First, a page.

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Pac-12 Confidential

Bud Withers offers an inside look at the Pac-12 Conference and the national college scene.

January 17, 2012 at 8:51 AM

How do you lose to your arch-rival 33 times in a row?

I don’t claim to be a savant of women’s basketball, but I admit to a fascination with numbers – statistical improbabilities — and one number caught my eye the other day – 33. That’s how many consecutive times the University of Washington women have defeated Washington State.

I’m stupefied by that. But then, I was stupefied when it hit 30, 31 and 32.

Knowing a bit of the history of series streaks on the men’s side, I went searching in the NCAA women’s record book for such streaks. But the NCAA says it hasn’t researched them for women, so I initially compared the UW women’s streak against the men’s top 10, for lack of a better yardstick.

Then I waded into the school-record streaks of some of the preeminent women’s programs, now and in the past. So while I haven’t come up with a top-10 list of such streaks, at least we can work up a rough template.

Stanford’s 52-game win streak over Washington State – the Cardinal has never lost to the Cougars – is the biggest I could find. Ironically, that matches the men’s all-time record, which was UCLA over Cal from 1961-86.

Not so ironically, more like ominously, the Cougars travel to Stanford this week.

Some others:
Connecticut doesn’t have the outlandish streak you might expect. It has won 27 straight against Seton Hall and St. John’s and 26 in a row against three other Big East programs. (Still, that’s a whole lot of dominance.)
Of the other likely suspects, Tennessee has a 40-game streak against South Carolina; Duke has reeled off 36 in a row against Wake Forest; Old Dominion has a 49-game run on William and Mary; Louisiana Tech has a 38-game hold on Louisiana Lafayette; and Texas once had a 44-game skein on Houston.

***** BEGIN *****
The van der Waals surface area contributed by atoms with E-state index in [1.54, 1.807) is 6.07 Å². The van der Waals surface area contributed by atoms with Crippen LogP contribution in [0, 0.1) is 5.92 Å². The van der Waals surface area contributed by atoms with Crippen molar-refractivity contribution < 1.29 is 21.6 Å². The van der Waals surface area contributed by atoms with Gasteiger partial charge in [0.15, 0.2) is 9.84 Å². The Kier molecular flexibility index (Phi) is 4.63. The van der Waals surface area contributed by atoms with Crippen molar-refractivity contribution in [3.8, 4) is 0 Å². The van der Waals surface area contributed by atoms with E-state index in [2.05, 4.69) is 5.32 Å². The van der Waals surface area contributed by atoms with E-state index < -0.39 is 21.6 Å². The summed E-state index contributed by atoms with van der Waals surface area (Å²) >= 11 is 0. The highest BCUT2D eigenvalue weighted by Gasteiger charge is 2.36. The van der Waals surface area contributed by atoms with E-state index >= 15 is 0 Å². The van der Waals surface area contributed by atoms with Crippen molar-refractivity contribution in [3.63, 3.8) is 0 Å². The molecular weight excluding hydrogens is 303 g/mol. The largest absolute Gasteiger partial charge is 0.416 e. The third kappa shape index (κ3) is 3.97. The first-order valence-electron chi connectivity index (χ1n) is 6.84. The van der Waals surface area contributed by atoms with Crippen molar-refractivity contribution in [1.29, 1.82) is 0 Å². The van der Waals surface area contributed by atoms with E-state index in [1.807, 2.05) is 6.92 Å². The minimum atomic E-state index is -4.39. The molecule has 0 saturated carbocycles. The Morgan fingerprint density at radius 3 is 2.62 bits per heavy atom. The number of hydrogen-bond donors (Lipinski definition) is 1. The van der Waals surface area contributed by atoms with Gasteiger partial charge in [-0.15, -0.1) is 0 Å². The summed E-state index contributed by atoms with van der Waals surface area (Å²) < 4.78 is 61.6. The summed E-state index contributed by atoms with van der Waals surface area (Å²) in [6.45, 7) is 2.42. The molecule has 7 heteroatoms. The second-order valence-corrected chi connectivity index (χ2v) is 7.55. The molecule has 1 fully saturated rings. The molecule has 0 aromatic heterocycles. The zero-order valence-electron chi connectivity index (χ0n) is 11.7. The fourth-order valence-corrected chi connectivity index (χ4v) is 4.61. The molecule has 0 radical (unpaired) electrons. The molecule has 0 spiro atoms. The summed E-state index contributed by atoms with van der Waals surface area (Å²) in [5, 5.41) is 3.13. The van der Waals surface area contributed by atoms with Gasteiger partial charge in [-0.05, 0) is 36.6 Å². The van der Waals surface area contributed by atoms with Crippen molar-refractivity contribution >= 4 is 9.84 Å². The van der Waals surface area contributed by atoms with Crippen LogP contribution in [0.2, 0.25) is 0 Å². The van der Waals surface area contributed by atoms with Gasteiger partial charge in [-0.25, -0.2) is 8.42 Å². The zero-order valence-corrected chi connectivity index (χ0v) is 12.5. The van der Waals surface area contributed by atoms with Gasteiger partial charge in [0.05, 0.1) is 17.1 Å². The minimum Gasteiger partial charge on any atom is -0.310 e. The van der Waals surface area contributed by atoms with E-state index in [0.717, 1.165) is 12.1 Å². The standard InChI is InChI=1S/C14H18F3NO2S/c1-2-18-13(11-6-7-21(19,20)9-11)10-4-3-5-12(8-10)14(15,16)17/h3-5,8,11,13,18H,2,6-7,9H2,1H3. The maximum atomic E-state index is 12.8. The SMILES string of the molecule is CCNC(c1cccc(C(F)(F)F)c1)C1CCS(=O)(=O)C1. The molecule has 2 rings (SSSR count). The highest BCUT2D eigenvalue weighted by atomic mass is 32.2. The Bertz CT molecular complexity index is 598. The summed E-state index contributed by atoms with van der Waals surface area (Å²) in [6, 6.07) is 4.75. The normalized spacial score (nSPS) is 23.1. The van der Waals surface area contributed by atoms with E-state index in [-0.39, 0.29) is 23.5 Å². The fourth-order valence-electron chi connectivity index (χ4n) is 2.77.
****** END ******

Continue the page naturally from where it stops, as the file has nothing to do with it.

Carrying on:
Meanwhile, on the men’s side, five of the top 10 streaks are between a power-conference team against a lesser-conference program, like Syracuse against Colgate. (Tied for No. 6 on that list is the WSU men’s 38-game losing streak against Arizona from 1986-2004, broken by Dick Bennett’s second Cougar team.)
Which brings me to my amazement at the UW-WSU series.
It’s tempting to call them like programs, but that might be a stretch. Except in recent years, the UW has been middling to good to once in a while very good, while the Cougars have traditionally been a bottom feeder. In 2001-02, they went 2-27 under Jenny Przekwas.
But this isn’t Tennessee against the most woebegone Southeastern Conference program. It isn’t as though Washington is a colossus. Think about this: The streak started in the 1995-96 season, and eight times in that span, the Huskies have had a 9-9 league record or poorer.
Yet they always, like the swallows and Capistrano, beat the Cougars. The year the streak started, in ’96, Washington was 10-8, WSU 8-10.
In 2000, Washington was 4-14 in league and won twice (WSU was 1-17).
In 2009, the Huskies were 3-15 and finished alone in the Pac-10 cellar. Didn’t matter. Two wins for the UW.
Off the top of my head, I can see one possible reason it might be so hard to end such frustration. Say the Huskies had a 10-game streak on the men’s side and came to Pullman with a 13-6 record, while the Cougars were a middling team at 9-9. You could envision a red-out, this-is-where-it-ends crusade where the arena is full and the atmosphere simply pulls the underdog team through.
On the other hand, the Cougars drew 1,310 Saturday night, and while that was a step up in support, it’s not such a gathering as to will its team to a win.
Entering that game, the improved Cougars were 3-1 in the Pac-12, the Huskies were 1-3, and WSU had a healthy 50 in the RPI computer rankings. WSU was without sharpshooting guard Ireti Amojo, out with a knee injury, but the Huskies were minus post player Regina Rogers, their leading scorer.
June Daugherty is the Cougar coach, owner of the last nine losses in a streak of which she was a major part on the other side as Washington coach. During those latest nine games, the Huskies have been 26-51 in the Pac-12.
Afterward, she said, “I didn’t think we played with a high level of energy that first 20 minutes at all.”
Chew on that one. If Daugherty’s observation is accurate, you didn’t have energy playing an arch-rival that, for 16 years, has beaten you like a carpet on a clothesline?
One more reason to be stupefied.



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